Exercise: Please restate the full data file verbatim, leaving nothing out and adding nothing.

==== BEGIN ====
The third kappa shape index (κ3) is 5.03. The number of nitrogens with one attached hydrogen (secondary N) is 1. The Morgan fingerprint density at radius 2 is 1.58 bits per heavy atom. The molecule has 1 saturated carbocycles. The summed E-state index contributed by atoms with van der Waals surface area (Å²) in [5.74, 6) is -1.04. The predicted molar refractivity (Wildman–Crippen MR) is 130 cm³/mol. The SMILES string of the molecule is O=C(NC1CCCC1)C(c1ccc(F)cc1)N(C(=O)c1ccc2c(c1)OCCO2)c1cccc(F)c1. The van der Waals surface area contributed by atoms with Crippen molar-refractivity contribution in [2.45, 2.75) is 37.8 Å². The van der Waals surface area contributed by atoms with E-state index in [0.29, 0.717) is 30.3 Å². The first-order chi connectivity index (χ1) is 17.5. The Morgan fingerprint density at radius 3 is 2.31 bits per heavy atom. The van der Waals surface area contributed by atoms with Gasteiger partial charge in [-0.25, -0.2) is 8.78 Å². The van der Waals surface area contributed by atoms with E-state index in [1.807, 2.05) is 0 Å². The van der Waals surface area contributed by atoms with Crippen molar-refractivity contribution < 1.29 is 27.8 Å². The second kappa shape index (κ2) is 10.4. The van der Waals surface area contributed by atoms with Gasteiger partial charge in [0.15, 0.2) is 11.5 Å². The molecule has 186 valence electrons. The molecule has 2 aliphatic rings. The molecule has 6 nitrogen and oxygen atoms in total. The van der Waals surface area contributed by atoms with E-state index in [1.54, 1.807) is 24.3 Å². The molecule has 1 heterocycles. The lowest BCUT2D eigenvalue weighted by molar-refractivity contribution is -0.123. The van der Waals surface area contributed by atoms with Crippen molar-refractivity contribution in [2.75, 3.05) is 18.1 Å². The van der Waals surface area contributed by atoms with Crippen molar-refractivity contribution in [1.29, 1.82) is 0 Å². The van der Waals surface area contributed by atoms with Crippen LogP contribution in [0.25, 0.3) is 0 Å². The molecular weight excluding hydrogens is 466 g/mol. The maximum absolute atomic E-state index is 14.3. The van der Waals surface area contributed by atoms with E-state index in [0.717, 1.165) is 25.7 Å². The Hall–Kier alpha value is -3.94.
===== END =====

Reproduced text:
The third kappa shape index (κ3) is 5.03. The number of nitrogens with one attached hydrogen (secondary N) is 1. The Morgan fingerprint density at radius 2 is 1.58 bits per heavy atom. The molecule has 1 saturated carbocycles. The summed E-state index contributed by atoms with van der Waals surface area (Å²) in [5.74, 6) is -1.04. The predicted molar refractivity (Wildman–Crippen MR) is 130 cm³/mol. The SMILES string of the molecule is O=C(NC1CCCC1)C(c1ccc(F)cc1)N(C(=O)c1ccc2c(c1)OCCO2)c1cccc(F)c1. The van der Waals surface area contributed by atoms with Crippen molar-refractivity contribution in [2.45, 2.75) is 37.8 Å². The van der Waals surface area contributed by atoms with E-state index in [0.29, 0.717) is 30.3 Å². The first-order chi connectivity index (χ1) is 17.5. The Morgan fingerprint density at radius 3 is 2.31 bits per heavy atom. The van der Waals surface area contributed by atoms with Gasteiger partial charge in [-0.25, -0.2) is 8.78 Å². The van der Waals surface area contributed by atoms with E-state index in [1.807, 2.05) is 0 Å². The van der Waals surface area contributed by atoms with Crippen molar-refractivity contribution < 1.29 is 27.8 Å². The second kappa shape index (κ2) is 10.4. The van der Waals surface area contributed by atoms with Gasteiger partial charge in [0.15, 0.2) is 11.5 Å². The molecule has 186 valence electrons. The molecule has 2 aliphatic rings. The molecule has 6 nitrogen and oxygen atoms in total. The van der Waals surface area contributed by atoms with E-state index in [1.54, 1.807) is 24.3 Å². The molecule has 1 heterocycles. The lowest BCUT2D eigenvalue weighted by molar-refractivity contribution is -0.123. The van der Waals surface area contributed by atoms with Crippen molar-refractivity contribution in [2.75, 3.05) is 18.1 Å². The van der Waals surface area contributed by atoms with Crippen molar-refractivity contribution in [1.29, 1.82) is 0 Å². The van der Waals surface area contributed by atoms with Crippen LogP contribution in [0.25, 0.3) is 0 Å². The molecular weight excluding hydrogens is 466 g/mol. The maximum absolute atomic E-state index is 14.3. The van der Waals surface area contributed by atoms with E-state index in [0.717, 1.165) is 25.7 Å². The Hall–Kier alpha value is -3.94.